To help propel the explosive growth of the MrBeast footprint, VDC raised a $20 million round in the fall of 2021 led by Swiss private-equity firm Spice. The financiers’ hope, I have to imagine, is that a conglomerate or holding company in the fast-food space, such as JAB Holdings, will show up sometime in the next couple years with a billion dollars for MrBeast. It does not seem like a bad bet. JAB, in turn, might look to float MrBeast onto the open market, like it did with Krispy Kreme and planned to do with Panera until the deal ran aground earlier this past summer. You can see how, by following this financial path, these promoters can plausibly ascend from start-up to billions in an exceptionally short time frame. The end goal is a big pool of capital in the sky, either the public markets or one of the institutionally owned conglomerates. Whether MrBeast Burger’s burger is any good — based on reviews, it is not — is largely irrelevant.

After the promoters unload their shares for what they consider a worthwhile return, the pressure slacks off. Though divested celebrity owners like Clooney and Reynolds might sign promotional contracts to keep them involved, the underwriting banks don’t have to convince anyone once the shares are out the door. “Entrepreneurial profit is a continuous stream of income, but it is paid to the [issuing] bank as a lump sum in the form of promoter’s profit,” Hilferding wrote back in 1910. “The bank is thus compensated once and for all, and it has no claim to further compensation if this distribution of property is abolished. It already has its reward.” What happens after, in other words, is literally no longer its business.

As the levels of promotional abstraction increase and the tie to actual products and services grows tenuous, there appears a new efficiency: If what people really want is the MrBeast wrapper, then why bother with the burger? Go for pure promoter’s profit. The big problem with selling nothing, however, is that someone else can always knock you off and beat you on the price. How do you get a monopoly on nothing? That was the question to which non-fungible tokens were the answer. Digital instances of artificial scarcity, the only relationship NFTs have to generating operational revenue is that sometimes the promotional stories suggest there will be brand-licensing deals in the future. In practice, they’re nothing but promotion.

Some celebs hawked their own NFT collections directly to fans, grabbing cash in exchange for limited-edition electronic postcards. Many A-listers signed traditional promotional deals for cryptocurrency services, spawning the era’s first celebrity anti-promoter, actor Ben McKenzie, who began speaking out against the crypto space in general and endorsements from his fellow celebrities in particular. Crypto also launched its own category of capitalist promoters whose fundamentally insubstantial projects managed to break through and attract serious money. These men — such as Do Kwon (terra/luna), Alex Mashinsky (Celsius), Changpeng Zhao (Binance), Michael Saylor (MicroStrategy), and Sam Bankman-Fried (FTX, or what remains of it) — conjured larger-than-life personas and alleged fortunes out of code, and the phenomenon they represent deserves its own essay. But the person who ties this story together and illustrates the reductio ad absurdum of promoter’s profit is a guy named Gary Vee.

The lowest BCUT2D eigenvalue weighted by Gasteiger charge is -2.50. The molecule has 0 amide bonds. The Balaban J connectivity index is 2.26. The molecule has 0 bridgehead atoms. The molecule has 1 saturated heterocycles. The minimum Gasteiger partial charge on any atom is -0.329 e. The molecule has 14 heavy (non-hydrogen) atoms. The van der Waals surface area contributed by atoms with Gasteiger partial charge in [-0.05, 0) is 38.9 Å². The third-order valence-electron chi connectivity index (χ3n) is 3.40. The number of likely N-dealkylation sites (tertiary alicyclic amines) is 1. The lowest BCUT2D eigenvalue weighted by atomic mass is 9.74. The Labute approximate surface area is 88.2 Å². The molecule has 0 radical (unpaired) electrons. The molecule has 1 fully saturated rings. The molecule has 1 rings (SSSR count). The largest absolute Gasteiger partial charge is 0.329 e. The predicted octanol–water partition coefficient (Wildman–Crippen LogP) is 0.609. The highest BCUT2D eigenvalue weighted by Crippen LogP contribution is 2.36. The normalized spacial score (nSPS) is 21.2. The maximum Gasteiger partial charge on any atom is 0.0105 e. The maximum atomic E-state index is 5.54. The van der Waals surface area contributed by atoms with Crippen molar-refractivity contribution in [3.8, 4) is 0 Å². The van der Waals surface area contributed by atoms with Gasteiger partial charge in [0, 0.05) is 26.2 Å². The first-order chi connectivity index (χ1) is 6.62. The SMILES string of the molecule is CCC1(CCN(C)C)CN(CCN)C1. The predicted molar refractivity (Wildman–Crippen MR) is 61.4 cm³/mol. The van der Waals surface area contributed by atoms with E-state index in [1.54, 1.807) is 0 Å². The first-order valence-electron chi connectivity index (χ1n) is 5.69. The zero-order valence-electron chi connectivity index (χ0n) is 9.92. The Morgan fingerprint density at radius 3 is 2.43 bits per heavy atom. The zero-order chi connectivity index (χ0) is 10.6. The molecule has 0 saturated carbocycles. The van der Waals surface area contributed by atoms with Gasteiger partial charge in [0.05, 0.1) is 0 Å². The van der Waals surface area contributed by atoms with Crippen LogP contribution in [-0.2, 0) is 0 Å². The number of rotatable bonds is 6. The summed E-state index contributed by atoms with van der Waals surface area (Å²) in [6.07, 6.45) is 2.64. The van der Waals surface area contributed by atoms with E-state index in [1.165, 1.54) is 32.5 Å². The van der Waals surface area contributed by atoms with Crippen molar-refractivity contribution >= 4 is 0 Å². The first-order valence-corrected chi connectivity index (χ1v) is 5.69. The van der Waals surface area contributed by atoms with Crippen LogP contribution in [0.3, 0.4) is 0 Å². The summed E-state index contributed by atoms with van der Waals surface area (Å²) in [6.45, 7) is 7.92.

If you’re not involved with digital marketing and so-called hustle culture, you might not know the name Gary Vaynerchuk, but if you are, then you definitely do. He does not claim to be the richest in the game, but he’s the consummate promoter’s promoter. After getting his start trading baseball cards, Vaynerchuk turned his father’s New Jersey retail business, Shoppers Discount Liquors, into Wine Library, an online store with a YouTube channel and videos by Vee. A dot-com-era success, Wine Library turned its young promoter into an online-marketing expert at a time when there weren’t very many of those and everyone wanted one. Since then, he has become one of the industry’s top names, headlining conferences and inspiring the future business leaders of America with books like Crush It! and Crushing It! A fountain of energy and enthusiasm, Vaynerchuk is an icon to business-minded influencers and other would-be professional promoters.

“Everyone shut the fuck up. Here’s what you’re going to do, and you’re going to do it right now: You’re going to buy a bunch of CryptoPunks.” That’s what Gary Vee told a private video call full of top promoters in February 2021, according to a conversation between MrBeast and YouTuber Logan Paul. CryptoPunks are unique digital items — low definition, artistically worthless cartoon portraits — catalogued on a decentralized online register. MrBeast recalls of the conversation, “We’re asking questions, and he’s like, ‘Just buy it.’ I was just so pulled by his conviction that I bought a bunch.” Amid the Vee push and increasing NFThusiasm, the floor price for CryptoPunks tripled that February. At tens of thousands of dollars a pop, that’s a substantial chunk of change from MrBeast, but by the time of the conversation with Paul in September, he’d already made good, claiming returns of 20 to 30 times on some of the Punks, an absolute killing. “I basically sold them all and moved the money into VeeFriends,” he told the incredulous Paul. “It was the same thing. Gary called: ‘VeeFriends!’ I don’t fucking know, but last time I made money, so, sure!” VeeFriends, of course, was Vaynerchuk’s own NFT project.